Asheville City Council and City Manager Gary Jackson on Friday announced several key management changes in the wake of the controversy that has exploded following the publication of body cam video showing an Asheville Police Department officer beating and choking a man last August.

That officer has since resigned, the city is facing a lawsuit over the incident and there’s likely more City Council action to come this week.

 

City Council retreated to a closed session meeting after Jackson read a short memo detailing the changes. Here are rundown:

-Assistant City Manager Jade Dundas was reassigned to the position of capital projects director. Dundas, as well as Assistant City Manager John Maddux, were notified of the police beating incident last year by Asheville Police Chief Tammy Hooper, but apparently failed to report it to up the chain of command to Jackson.

-City Human Resources Director Peggy Rowe was assigned to interim city manager. The following departments will report to her: HR, IT, general services, internal audit and the city’s Office of Sustainability.

-Assistant Human Resources Director Jaime Joyner was moved into the interim human resources director position.

-Kimberlee Archie, the city’s equity and inclusion manager, will oversee a new city Equity and Inclusion Office and will report directly to the city manager. Archie, who was hired last year, had been assigned to the city’s Communication and Public Engagement Division.

City Council will meet beginning at 2 p.m. on Tuesday to consider taking more action regarding the Police Department controversy. City Council will also begin working on its next fiscal year budget.

Here’s a look at what’s on council’s agenda:

-Create an aggressive plan to hire minority police officers.

-Officially changing the Asheville Police Department’s policy to make it clear that all excessive use of force complaints be investigated criminally, immediately. The Police Department has not automatically started a criminal investigation into complaints of excessive use of force on the part of an officer in the past.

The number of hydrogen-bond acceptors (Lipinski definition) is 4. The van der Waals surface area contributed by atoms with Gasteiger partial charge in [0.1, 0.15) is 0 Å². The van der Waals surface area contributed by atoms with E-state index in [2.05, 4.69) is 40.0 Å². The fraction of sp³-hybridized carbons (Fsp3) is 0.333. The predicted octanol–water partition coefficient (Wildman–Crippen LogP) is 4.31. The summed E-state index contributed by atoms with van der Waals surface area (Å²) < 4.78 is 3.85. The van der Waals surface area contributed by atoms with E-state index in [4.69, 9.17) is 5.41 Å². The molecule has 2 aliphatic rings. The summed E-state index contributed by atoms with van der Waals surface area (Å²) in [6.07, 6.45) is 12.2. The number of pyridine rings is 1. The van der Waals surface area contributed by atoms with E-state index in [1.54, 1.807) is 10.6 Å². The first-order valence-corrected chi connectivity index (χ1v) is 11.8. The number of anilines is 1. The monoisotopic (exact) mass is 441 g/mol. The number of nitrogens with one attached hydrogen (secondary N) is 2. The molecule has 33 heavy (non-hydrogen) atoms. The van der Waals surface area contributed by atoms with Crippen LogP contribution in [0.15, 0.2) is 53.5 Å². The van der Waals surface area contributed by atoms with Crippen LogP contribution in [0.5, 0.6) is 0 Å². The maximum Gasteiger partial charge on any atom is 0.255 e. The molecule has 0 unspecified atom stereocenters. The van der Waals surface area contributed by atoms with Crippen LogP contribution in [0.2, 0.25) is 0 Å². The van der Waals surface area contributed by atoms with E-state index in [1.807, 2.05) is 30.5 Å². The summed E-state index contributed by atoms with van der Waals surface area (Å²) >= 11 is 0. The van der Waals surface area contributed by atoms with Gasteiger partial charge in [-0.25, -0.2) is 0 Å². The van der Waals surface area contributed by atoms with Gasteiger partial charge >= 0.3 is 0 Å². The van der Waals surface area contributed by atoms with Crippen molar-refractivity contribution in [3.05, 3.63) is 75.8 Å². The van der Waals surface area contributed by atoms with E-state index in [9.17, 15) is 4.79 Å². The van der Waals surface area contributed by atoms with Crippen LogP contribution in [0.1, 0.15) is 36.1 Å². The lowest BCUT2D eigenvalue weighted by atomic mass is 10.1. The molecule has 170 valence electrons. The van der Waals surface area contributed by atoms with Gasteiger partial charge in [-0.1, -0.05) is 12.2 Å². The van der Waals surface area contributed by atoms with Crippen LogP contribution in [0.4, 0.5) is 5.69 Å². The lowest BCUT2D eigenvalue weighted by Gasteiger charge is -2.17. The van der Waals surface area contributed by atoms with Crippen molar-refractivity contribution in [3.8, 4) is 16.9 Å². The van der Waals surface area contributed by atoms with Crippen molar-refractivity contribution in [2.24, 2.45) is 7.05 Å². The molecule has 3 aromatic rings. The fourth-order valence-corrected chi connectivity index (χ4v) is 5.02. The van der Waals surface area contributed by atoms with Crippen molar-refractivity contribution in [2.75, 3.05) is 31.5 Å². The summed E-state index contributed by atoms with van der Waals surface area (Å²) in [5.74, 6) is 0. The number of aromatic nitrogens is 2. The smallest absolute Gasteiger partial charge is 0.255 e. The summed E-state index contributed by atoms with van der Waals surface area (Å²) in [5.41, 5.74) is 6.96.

-Officially changing administrative procedures to make it clear that City Council be notified of excessive use of force complaints; City Council also wants to create a plan for notifying the Buncombe County District Attorney and the North Carolina State Bureau of Investigation in all cases. In this case, District Attorney Todd Williams was notified and dropped the Police Department’s charges against the Johnnie Rush, the man who was seen in the body cam video being beaten by Officer Chris Hickman. But Williams didn’t bring criminal charges against Hickman until months later and after the body cam video was made public by the Asheville Citizen-Times. The SBI was asked to investigate the incident several months after it occurred but declined, saying too much time had passed.

-Create a new Human Relations Commission of Asheville, which a group of resident volunteers have recommended. The commission, or a sub-committee, would review all complaints of excessive use of force on the part of an Asheville Police Department officer. It would also review police body cam video.

-Fund an outside legal position to advocate for individuals filing complaints against law enforcement.

-Review city personnel policies and policies of the Asheville Civil Service Board to allow the city to remove employees who demonstrate terminable conduct.

-Support a state law (House Bill 165) creating a citizens review board of police department complaints.

2 Comments

  1. Since he was the “person in charge,” you can definitely make a case for Jackson’s firing, but it seems a little ridiculous that the people who knew about the incident and failed to report it to him are still in place or just re-assigned.

  2. You mean “interim” Assistant City Manager Jade Dundas was moved back to his former position as capital projects manager.

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